Season 2 sees Walt and Jesse trying to find a new way to distribute their meth. Walt remains the sour cook throughout but is soon forced to consider what will happen in the long-term when partner Jesse, becomes increasingly unreliable following the murder of friend and dealer Combo by another drug-gang. He falls in deep with the wrong kind and starts taking heroin (as you do) with a no-good girlfriend called Jane. Walt naturally despises her, especially when she threatens to blackmail him should he not give up Jesse's half of the money earned. When she begins to vomit in her sleep, after an overdose, Walt (who has come to gather meth for a deal), makes his most crucial decision yet. He decides to let her die because in the long-term, he needs Jesse and nobody to threaten him. His will to secure his future and dispose of any potential dangers reaches a new wrath of coldness here and there is no going back. Bryan Cranston has described this as the one of the most significant moments in the character's transformation.
4) Reckless In Pride
Gale's murder was a necessary precaution but in Season 4, we begin to see Walt's desperation leading him to new levels. Despite the fact that Gus meant to have him killed and he has greater things to worry about, he still manages to become reckless in his pride however. When Hank says that he believes Gale was a "genius" and the Heisenberg he's been hunting, a tipsy Walt disagrees and suggests that perhaps the real man Hank's been chasing is still out there. This has been called one of Walt's most stupid moments by many a fan but it serves as a clear indication that he has become arrogant in his ways. After all, suggesting this "theory" to Hank has no benefit for him at all! Likewise, we can see this arrogance carry over to leaving the "W.W." inscribed book in his bathroom which Hank later discovers.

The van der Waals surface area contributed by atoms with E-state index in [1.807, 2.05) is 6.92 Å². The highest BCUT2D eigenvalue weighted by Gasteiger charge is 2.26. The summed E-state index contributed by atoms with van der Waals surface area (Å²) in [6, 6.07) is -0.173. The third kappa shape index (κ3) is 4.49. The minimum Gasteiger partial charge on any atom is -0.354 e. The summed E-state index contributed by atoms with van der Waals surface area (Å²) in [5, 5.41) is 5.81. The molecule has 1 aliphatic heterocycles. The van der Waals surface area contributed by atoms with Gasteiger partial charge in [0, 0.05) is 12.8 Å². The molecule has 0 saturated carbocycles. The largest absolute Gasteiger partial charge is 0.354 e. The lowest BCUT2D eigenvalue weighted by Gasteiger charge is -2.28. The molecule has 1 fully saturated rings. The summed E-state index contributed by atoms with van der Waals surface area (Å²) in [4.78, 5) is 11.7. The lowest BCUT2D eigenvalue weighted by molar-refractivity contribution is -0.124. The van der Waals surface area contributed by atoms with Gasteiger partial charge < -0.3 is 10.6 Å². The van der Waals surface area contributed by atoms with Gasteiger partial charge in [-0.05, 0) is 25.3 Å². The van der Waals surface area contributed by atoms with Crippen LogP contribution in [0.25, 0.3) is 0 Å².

5) The One Who Knocked Brock
Is poisoning a child ever right? This is a difficult question to answer considering Walt's predicament. When he takes this step in order to convince Jesse that Gus cannot be trusted however, he takes what is perhaps considered his cruellest move ever. Jane was trouble. It was Gale or him. Brock though...Brock is an innocent kid. In his delirious quest to save his own life and kill Gus' (as a pre-emptive strike), he nevertheless sees this as the essential next step. His earlier assetion to Skyler (in the episode "Cornered") that he is the "danger" ("the one who knocks") becomes manifested in his character from this point on. Walt can no longer be traced back to the man we first met in 2008.